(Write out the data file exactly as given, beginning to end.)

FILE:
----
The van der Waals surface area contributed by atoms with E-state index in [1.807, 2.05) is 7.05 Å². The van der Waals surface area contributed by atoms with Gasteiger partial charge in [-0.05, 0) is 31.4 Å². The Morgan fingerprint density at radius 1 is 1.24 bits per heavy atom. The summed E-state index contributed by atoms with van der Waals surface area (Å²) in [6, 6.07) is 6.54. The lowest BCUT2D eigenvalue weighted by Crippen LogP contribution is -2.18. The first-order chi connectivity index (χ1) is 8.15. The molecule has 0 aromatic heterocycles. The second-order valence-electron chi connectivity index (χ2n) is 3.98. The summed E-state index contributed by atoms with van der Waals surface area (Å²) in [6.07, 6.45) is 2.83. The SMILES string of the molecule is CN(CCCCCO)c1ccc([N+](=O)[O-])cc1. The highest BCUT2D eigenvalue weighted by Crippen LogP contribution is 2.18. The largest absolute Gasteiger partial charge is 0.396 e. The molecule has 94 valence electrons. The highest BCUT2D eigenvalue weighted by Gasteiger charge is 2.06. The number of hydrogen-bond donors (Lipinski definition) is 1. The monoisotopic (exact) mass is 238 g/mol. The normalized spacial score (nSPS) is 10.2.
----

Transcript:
The van der Waals surface area contributed by atoms with E-state index in [1.807, 2.05) is 7.05 Å². The van der Waals surface area contributed by atoms with Gasteiger partial charge in [-0.05, 0) is 31.4 Å². The Morgan fingerprint density at radius 1 is 1.24 bits per heavy atom. The summed E-state index contributed by atoms with van der Waals surface area (Å²) in [6, 6.07) is 6.54. The lowest BCUT2D eigenvalue weighted by Crippen LogP contribution is -2.18. The first-order chi connectivity index (χ1) is 8.15. The molecule has 0 aromatic heterocycles. The second-order valence-electron chi connectivity index (χ2n) is 3.98. The summed E-state index contributed by atoms with van der Waals surface area (Å²) in [6.07, 6.45) is 2.83. The SMILES string of the molecule is CN(CCCCCO)c1ccc([N+](=O)[O-])cc1. The highest BCUT2D eigenvalue weighted by Crippen LogP contribution is 2.18. The largest absolute Gasteiger partial charge is 0.396 e. The molecule has 94 valence electrons. The highest BCUT2D eigenvalue weighted by Gasteiger charge is 2.06. The number of hydrogen-bond donors (Lipinski definition) is 1. The monoisotopic (exact) mass is 238 g/mol. The normalized spacial score (nSPS) is 10.2.